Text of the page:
California to ban sales of gas-powered vehicles by 2035 to mitigate climate change

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FILE – September 2019. (AP Photo/Gene J. Puskar)

California’s governor signed an executive order Wednesday to ban the selling of gas-powered cars and trucks by 2035 in an effort to reduce greenhouse gas emissions. California would be the first state to put this type of ban in place, but joins a list of 15 countries that have already committed to phasing out gasoline-powered vehicles. (This mandate would not prevent the selling of used gas-fueled vehicles or those who currently own one.)

The directive aims to reduce California’s carbon pollution in the transportation sector, which is said to make up more than than half of the state’s total greenhouse gas emissions. If achieved, vehicle emissions are said to decrease by 1/3 within 15 years.

Governor Newsom said in a statement, “This is the most impactful step our state can take to fight climate change. For too many decades, we have allowed cars to pollute the air that our children and families breathe. Californians shouldn’t have to worry if our cars are giving our kids asthma. Our cars shouldn’t make wildfires worse – and create more days filled with smoky air. Cars shouldn’t melt glaciers or raise sea levels threatening our cherished beaches and coastlines.”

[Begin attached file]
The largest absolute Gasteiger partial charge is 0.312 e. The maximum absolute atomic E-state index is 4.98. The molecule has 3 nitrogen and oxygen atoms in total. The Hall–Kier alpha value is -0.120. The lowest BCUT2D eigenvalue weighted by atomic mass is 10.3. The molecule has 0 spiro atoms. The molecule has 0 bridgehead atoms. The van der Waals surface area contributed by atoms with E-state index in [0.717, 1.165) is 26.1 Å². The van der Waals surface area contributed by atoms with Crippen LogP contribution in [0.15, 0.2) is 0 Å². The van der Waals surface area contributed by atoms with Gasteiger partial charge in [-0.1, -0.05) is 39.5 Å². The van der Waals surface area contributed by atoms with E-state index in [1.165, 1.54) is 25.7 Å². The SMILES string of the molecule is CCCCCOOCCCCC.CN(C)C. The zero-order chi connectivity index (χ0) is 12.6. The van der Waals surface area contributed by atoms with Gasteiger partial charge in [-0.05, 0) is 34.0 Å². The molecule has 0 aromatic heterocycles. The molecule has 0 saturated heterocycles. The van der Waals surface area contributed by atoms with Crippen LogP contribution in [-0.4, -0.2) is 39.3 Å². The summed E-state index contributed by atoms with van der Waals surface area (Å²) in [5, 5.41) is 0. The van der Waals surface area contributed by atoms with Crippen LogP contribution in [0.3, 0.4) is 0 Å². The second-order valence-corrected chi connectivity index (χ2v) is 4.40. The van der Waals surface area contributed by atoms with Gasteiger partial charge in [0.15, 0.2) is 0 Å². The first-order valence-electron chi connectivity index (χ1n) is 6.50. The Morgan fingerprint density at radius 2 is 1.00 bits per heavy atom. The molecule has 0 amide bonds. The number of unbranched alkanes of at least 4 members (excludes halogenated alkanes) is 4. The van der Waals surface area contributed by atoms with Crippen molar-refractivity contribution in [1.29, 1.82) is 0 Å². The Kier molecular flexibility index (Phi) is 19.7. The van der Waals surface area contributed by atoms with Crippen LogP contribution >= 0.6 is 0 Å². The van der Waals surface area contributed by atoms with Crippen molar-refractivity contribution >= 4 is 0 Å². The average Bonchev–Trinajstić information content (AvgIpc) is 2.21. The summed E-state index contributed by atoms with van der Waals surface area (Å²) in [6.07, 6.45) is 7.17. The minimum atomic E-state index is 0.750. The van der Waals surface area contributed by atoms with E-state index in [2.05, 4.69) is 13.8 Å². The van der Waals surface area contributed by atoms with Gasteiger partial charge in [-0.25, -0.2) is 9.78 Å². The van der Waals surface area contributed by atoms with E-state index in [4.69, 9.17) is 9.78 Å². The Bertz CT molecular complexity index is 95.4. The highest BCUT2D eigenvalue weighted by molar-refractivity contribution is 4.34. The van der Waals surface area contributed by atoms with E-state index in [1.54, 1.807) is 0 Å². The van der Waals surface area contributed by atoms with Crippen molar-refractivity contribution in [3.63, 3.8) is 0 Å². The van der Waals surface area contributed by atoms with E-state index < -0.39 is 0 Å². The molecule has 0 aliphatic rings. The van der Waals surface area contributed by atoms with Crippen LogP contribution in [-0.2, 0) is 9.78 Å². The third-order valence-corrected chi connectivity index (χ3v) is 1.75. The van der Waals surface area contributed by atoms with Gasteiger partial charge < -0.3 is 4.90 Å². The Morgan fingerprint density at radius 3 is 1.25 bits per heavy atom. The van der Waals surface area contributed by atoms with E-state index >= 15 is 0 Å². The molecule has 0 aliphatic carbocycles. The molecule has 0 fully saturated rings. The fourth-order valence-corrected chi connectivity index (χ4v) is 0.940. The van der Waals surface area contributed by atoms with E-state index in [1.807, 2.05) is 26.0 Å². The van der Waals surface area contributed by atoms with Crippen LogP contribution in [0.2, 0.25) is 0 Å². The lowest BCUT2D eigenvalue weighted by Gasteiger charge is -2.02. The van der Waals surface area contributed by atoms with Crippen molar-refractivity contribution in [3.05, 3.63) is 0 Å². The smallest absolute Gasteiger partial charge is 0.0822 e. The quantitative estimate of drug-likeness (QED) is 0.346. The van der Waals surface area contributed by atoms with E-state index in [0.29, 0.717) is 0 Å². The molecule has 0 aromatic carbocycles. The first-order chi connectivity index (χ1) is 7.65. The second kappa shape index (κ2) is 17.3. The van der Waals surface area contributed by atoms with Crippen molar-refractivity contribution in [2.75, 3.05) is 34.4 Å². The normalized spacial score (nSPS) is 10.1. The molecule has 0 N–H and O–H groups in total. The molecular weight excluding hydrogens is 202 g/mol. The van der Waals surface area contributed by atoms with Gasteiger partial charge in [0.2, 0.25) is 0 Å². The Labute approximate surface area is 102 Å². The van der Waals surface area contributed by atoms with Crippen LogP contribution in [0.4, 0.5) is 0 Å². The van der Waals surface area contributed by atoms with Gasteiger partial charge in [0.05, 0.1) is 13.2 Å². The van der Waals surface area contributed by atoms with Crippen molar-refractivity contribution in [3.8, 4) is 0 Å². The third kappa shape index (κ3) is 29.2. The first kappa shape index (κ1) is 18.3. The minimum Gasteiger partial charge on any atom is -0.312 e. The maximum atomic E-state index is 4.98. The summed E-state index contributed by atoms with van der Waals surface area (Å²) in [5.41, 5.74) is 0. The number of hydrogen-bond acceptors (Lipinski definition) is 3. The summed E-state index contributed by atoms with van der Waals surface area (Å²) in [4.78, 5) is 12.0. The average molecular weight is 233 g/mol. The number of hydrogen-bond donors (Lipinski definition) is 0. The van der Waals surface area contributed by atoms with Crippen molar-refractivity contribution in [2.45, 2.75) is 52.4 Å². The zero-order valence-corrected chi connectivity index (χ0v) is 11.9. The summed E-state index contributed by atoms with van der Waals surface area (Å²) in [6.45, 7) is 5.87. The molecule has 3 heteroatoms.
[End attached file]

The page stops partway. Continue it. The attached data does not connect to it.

This mandate comes in the midst of a devastating wildfire season for the Golden State with ongoing fires already having burned over 3 million acres, resulting in 26 deaths. Four of the top 5 largest wildfires in the state’s history have all occurred this year (2020).

Wildfire smoke spewing across the West Coast as fires continue to rage in California (as seen from satellite) | August 2020

Studies shows that recent wildfires have been made worse by anthropogenic climate change, as hotter temperatures and drier conditions dry out vegetation used as fuel in these dangerous fires. Research also points to decreased soil moisture and increased drought, both influenced by climate change, for raising the risk of the high temperatures in recent winters (ex. 2013–2014 and 2014–2015).

Governor Newsom’s full executive order can be found here.

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